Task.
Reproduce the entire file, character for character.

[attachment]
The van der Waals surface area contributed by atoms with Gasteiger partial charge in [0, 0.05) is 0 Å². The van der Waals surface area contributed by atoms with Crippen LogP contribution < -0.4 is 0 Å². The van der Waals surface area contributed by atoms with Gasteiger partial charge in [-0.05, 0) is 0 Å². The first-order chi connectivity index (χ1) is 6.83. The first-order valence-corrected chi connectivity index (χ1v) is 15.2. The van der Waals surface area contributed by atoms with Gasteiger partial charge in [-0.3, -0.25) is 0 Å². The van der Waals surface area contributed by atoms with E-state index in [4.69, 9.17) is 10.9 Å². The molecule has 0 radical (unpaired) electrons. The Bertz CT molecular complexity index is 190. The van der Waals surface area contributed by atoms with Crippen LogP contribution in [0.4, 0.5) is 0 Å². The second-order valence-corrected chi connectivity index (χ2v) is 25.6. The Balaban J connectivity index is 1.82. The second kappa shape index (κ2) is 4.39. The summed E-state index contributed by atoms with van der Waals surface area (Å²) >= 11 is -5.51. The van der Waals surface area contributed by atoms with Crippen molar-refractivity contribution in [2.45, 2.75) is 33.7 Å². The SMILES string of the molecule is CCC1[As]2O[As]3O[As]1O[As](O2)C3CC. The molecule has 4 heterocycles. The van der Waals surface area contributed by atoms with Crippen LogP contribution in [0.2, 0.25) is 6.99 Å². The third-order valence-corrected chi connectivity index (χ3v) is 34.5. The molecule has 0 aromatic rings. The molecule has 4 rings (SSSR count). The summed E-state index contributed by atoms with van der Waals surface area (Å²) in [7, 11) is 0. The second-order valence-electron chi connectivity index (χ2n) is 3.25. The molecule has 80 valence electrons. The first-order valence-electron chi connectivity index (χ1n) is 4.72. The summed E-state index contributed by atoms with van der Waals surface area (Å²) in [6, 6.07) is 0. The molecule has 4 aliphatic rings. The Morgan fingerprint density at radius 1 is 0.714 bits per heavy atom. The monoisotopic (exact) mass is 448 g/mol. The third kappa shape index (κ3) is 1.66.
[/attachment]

The van der Waals surface area contributed by atoms with Gasteiger partial charge in [0, 0.05) is 0 Å². The van der Waals surface area contributed by atoms with Crippen LogP contribution < -0.4 is 0 Å². The van der Waals surface area contributed by atoms with Gasteiger partial charge in [-0.05, 0) is 0 Å². The first-order chi connectivity index (χ1) is 6.83. The first-order valence-corrected chi connectivity index (χ1v) is 15.2. The van der Waals surface area contributed by atoms with Gasteiger partial charge in [-0.3, -0.25) is 0 Å². The van der Waals surface area contributed by atoms with E-state index in [4.69, 9.17) is 10.9 Å². The molecule has 0 radical (unpaired) electrons. The Bertz CT molecular complexity index is 190. The van der Waals surface area contributed by atoms with Crippen LogP contribution in [0.4, 0.5) is 0 Å². The second-order valence-corrected chi connectivity index (χ2v) is 25.6. The Balaban J connectivity index is 1.82. The second kappa shape index (κ2) is 4.39. The summed E-state index contributed by atoms with van der Waals surface area (Å²) >= 11 is -5.51. The van der Waals surface area contributed by atoms with Crippen molar-refractivity contribution in [2.45, 2.75) is 33.7 Å². The SMILES string of the molecule is CCC1[As]2O[As]3O[As]1O[As](O2)C3CC. The molecule has 4 heterocycles. The van der Waals surface area contributed by atoms with Crippen LogP contribution in [0.2, 0.25) is 6.99 Å². The third-order valence-corrected chi connectivity index (χ3v) is 34.5. The molecule has 0 aromatic rings. The molecule has 4 rings (SSSR count). The summed E-state index contributed by atoms with van der Waals surface area (Å²) in [7, 11) is 0. The second-order valence-electron chi connectivity index (χ2n) is 3.25. The molecule has 80 valence electrons. The first-order valence-electron chi connectivity index (χ1n) is 4.72. The summed E-state index contributed by atoms with van der Waals surface area (Å²) in [6, 6.07) is 0. The molecule has 4 aliphatic rings. The Morgan fingerprint density at radius 1 is 0.714 bits per heavy atom. The monoisotopic (exact) mass is 448 g/mol. The third kappa shape index (κ3) is 1.66.